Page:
Anna Ross: ‘It’s time for dressage to ditch the white breeches’


  • Anna Ross is an international grand prix dressage rider who has represented Britain on numerous occasions.

    Christmas is coming with its usual mixture of excitement, stress, interruption and, for those of us who are currently required to compete in white breeches, a deep fear of competing in January post-mince pies.

    I’ll admit I’m not a “Christmas person”. I’m an atheist, no fan of tradition and ritual, and I generally regard the festive season as an unwelcome interruption to my routine that can only be tolerated by having whisky on my breakfast yogurt throughout the month of December.

    However, there are many “traditions” I’d like to see changed in 2023…

    1, Walk pirouettes bring no one joy – I propose an amnesty on them for one year until everyone agrees what a good one looks like.

    2, People should stop talking in German accents to their horses. The British have won enough medals by now, for goodness sake, so why not adopt an Essex or Newcastle one? Much more on-trend.

    3, Cutting corners, riding single flying changes before X and making popping noises at the horse while turning onto the diagonal, then weakly running them forward with no transition at the end, should become punishable offences, in my view.

    4, Judges who turn on windscreen wipers or runners who flap test sheets when a young horse is within 20 metres of the car must be compelled to ride the following circuit on said horse.

    The end of white breeches?

    The rule I predict will be ditched in line with some other areas of equestrian sport is, drum roll… compulsory white breeches for competition. Traditionalists will not like this, but they have Christmas to occupy them, so hopefully they’ll be too busy hanging up baubles and arguing with their relatives to notice.

    In my opinion, this will not mean the beginning of the end for dressage sport as we know it. That end was already declared several times at the demise of top hats and introduction of half marks, so I’m confident the sport will survive the move forward, should British Dressage wish to follow the riding clubs and adopt it as a rule. I’ll bet my blow-up Santa they will.

    Don’t idolise the “old days”

    For those who declare on social media and elsewhere that we should aspire to the “old days” as everything was better and more correct then, I’ve taken the time to look at some old videos and I can confirm it wasn’t. I thought one video was pixellated as it was 40 years old, but then I realised that the horse just wasn’t on the bit.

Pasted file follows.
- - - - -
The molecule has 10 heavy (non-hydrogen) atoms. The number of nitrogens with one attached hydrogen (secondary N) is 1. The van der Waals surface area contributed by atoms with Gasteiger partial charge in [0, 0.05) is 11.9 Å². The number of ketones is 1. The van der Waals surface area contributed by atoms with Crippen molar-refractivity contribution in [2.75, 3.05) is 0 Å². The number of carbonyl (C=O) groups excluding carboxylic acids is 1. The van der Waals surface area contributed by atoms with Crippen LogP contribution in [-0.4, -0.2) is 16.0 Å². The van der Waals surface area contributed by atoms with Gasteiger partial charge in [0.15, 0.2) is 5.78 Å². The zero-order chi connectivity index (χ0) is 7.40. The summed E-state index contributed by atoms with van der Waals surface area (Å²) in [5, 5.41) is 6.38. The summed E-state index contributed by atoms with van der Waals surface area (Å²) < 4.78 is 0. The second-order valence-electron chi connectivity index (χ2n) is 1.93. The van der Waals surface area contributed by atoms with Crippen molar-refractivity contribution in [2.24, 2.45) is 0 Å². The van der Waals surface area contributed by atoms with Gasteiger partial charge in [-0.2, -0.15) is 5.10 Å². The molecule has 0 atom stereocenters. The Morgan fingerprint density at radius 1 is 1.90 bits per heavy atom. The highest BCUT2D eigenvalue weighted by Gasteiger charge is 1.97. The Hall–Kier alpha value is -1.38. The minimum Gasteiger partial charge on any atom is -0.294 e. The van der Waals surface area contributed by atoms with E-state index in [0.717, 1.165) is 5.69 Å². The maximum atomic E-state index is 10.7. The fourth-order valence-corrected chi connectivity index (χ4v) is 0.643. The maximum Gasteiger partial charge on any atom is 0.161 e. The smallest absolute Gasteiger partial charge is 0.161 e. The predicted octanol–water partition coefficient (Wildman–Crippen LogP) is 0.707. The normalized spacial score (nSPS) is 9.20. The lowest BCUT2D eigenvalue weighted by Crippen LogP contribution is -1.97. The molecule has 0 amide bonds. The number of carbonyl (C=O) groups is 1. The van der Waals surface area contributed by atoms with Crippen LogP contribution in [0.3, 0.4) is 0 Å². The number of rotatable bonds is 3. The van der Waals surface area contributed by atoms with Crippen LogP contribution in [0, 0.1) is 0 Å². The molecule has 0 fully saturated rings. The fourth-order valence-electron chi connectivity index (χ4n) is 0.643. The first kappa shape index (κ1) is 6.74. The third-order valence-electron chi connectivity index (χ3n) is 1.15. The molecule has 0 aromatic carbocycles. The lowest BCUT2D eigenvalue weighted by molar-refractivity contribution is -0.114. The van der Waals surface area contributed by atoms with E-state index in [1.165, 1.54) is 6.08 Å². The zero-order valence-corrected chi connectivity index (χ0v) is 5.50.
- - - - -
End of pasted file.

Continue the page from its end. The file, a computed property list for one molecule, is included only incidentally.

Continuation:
Breeding has developed over the years and horses are now more supple, powerful and athletic than ever. There is much we can learn from the past, though. Some of the freestyle floorplans we’ve seen were absolutely spectacular and the horsemanship skills exemplary. The legend that is Jennie Loriston-Clarke MBE completed the grand prix successfully under saddle at four Olympics, could ride it side-saddle and could also jump off and perform the programme again on long-reins.

    I might propose this as part of the assessment for the young professionals programme in 2023. Those skills say more about true horsemanship than setting up an Instagram account and filtering your face to look as flat as a pancake. Although, having tried and failed several times myself with Instagram filters, I’ll admit that is a skill in itself.

    Since there are 14 religious festivals between 1 and 31 December, I’d like to wish every reader happy holidays, rather than just happy Christmas, with all the joy and success and hope that a new year should bring.

    ● Do you think dark breeches should be allowed in affiliated competition? Let us know at hhletters@futurenet.com – please include your name, nearest town and county to be considered for inclusion on the letters page in a future issue of Horse & Hound magazine.

    • This exclusive column will also be available to read in Horse & Hound magazine, on sale Thursday 15 December

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